It sometimes can be difficult to determine whether you have a cold or an allergy because many of the symptoms are so similar. However, with a cold, your symptoms and discomfort will usually go away within seven to ten days. But when symptoms continue to linger, it could be a pretty sure bet that you have some type of allergy. And when that happens, it might be time to see an allergist.
Why an Allergist and Not Your Primary Physician?
You might be wondering why you should go to an allergist instead of your primary physician. Primary physicians treat all types of ailments, but usually do not have the specialized training in any specific area of medicine. An allergist specializes in the diagnosis and treatment of:
- Diseases of the immune system
In the United States, allergists are required to complete:
- Medical school
- Three or more years of residency in internal medicine or pediatrics
- Two or more years of specialization in allergy and immunology
To become a board certified allergist, the doctor must pass a certification test and participate in continuing education programs for allergy and immunology.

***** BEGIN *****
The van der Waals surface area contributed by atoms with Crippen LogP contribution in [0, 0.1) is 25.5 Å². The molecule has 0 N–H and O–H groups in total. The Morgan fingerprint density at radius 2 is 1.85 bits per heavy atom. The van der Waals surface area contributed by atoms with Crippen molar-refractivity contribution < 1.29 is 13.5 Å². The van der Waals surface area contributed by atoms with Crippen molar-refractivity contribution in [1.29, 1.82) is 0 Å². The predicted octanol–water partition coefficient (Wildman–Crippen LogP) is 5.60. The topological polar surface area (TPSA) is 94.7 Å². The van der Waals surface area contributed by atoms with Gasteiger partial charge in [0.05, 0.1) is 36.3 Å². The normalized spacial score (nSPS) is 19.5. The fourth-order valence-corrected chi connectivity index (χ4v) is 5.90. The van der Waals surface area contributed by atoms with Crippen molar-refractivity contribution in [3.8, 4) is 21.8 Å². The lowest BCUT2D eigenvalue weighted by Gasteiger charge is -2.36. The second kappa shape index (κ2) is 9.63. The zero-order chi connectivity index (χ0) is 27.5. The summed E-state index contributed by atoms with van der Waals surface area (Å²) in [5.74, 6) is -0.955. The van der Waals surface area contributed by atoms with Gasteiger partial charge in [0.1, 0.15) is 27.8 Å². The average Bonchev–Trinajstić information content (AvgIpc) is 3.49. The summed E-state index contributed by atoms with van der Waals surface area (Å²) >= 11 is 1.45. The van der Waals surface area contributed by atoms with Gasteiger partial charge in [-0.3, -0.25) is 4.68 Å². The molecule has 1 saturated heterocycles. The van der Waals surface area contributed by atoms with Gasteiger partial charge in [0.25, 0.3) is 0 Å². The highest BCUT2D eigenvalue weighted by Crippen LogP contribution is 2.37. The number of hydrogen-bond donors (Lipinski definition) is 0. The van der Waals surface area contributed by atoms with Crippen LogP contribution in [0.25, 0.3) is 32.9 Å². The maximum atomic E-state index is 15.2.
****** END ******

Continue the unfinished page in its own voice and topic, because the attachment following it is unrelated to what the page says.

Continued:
A More Personalized Approach
The allergist will review your medical history and give you a physical examination. You will receive allergy and/or breathing tests. Your results will help the doctor develop a personalized treatment plan for your allergy or asthma issues. This treatment plan usually includes:
- Strategies for avoiding or eliminating the triggers for your allergies
- Recommendations for what type of medications will relief your allergy symptoms
- Educating you on how to take an active part in controlling your allergies or asthma
- Options to become less allergic (immunotherapy), resulting in fewer symptoms and less medication use.
When you need an allergist in the Sioux Falls area, Dakota Allergy & Asthma is ready to help. To find a board certified allergist near you, visit the American College of Allergy, Asthma & Immunology.